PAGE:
It’s been a big week, and finally there’s a break in the cloud cover of RFRA-related news to allow the light of a bit of other types of news to shine through.
+ In an important move, President Obama will reportedly call for an end to conversion/reparative therapy for LGBT people, ostensibly in reaction to a whitehouse.gov petition that was started after Leelah Alcorn’s suicide. Obama’s planned statement included:
“We share your concern about its potentially devastating effects on the lives of transgender as well as gay, lesbian, bisexual and queer youth… As part of our dedication to protecting America’s youth, this administration supports efforts to ban the use of conversion therapy for minors.”
The President’s words won’t act as legislation; they aren’t connected to any federal legislation banning the practice, and it doesn’t seem like the administration will recommend that, choosing instead to support individual states in pursuing legislation to that effect. (18 states introduced legislation meant to address conversion therapy this year.)
Conversion therapy and the junk science behind it have been a horrific spectre haunting LGBT people for generations now. While Obama’s statement functions more as a powerful PSA than a real solution, it’s still a meaningful one, and significant to see the president actively speaking out about LGBT issues besides marriage equality, and acknowledging the tragedy of the epidemic of trans suicide.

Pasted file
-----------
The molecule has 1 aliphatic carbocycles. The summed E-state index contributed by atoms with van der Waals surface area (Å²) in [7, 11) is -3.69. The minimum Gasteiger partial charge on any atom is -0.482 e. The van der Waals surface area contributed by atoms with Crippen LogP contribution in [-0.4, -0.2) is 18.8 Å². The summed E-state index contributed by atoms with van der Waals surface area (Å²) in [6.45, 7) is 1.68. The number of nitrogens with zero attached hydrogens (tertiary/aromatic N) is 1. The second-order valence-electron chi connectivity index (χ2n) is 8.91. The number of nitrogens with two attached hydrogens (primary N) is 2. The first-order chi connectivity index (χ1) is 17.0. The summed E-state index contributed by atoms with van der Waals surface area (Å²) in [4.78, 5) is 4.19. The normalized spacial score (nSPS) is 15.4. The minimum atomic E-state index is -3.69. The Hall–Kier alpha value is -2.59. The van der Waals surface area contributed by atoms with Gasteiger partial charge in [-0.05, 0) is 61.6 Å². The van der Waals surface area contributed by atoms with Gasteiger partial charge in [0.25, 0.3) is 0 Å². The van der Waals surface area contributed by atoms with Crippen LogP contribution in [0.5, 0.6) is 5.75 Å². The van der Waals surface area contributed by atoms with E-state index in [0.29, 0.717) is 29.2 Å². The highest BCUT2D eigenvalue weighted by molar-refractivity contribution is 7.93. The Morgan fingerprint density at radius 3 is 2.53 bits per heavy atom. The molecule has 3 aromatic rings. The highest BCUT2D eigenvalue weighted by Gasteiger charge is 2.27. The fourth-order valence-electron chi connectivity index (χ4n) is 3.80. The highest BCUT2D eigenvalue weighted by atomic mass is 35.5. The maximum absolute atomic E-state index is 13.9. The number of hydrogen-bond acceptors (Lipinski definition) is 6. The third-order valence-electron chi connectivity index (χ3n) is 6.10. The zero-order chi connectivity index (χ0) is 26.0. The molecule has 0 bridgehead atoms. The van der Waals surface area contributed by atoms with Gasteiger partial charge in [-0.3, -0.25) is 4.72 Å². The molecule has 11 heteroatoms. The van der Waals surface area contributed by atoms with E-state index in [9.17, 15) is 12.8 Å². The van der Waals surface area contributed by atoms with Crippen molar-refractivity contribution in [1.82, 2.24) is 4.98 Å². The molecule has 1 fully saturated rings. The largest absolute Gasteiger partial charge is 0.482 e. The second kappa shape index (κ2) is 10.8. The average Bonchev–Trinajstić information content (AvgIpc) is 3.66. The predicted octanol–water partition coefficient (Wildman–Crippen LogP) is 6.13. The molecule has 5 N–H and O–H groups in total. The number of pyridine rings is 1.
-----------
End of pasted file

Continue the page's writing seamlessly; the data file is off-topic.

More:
+ On Saturday, Walter Scott was murdered by police officer Michael Slager; the video of the altercation, in which Slager shoots a fleeing unarmed Scott eight times in the back and then handcuffs him without offering any medical assistance, has been circulated widely.
As of Tuesday, Slager has been charged with murder, although it seems unlikely that Slager would have been charged with anything without video evidence from an anonymous bystander. At Salon, Brittney Cooper asks why we need videotaped footage of murder to believe that it’s happening, and why Black people have to be subjected to publicized images of systemic violence against their own community if they want to see any semblance of justice.
“On Sept. 11, 2001, parents called into news stations around the country to ask them to stop re-airing footage of the planes crashing into the Twin Towers. News stations complied. Yet Black children got up and went to school this morning, and went to bed last night with video of a white police officer callously killing a Black man running on loop. What about our children? What about their sense of safety? Let me count the ways that seeing the police murder of Black people erodes their fragile sense of security. Who should they turn to when they are in danger?
Police officers (of all races and genders) routinely act with excessive force and callous disregard toward Black people. But Black people’s witness of racial atrocity is never believed on its own merits. Instead, white people need to be able to pull up a chair and watch the lynchings take place over and over again, to DVR them, fast forward and rewind through them, to smother Black pain and outrage and fear in an avalanche of cold, ‘rational’ analysis. Meanwhile, minds rarely change.”
Laws & Order
+ The New Yorker has a breakdown of the coming SCOTUS gay marriage ruling, arguments for which will begin on Tuesday, April 28th. If you want to hear about the lineup of litigators for this once-in-a-lifetime event, this is your rundown.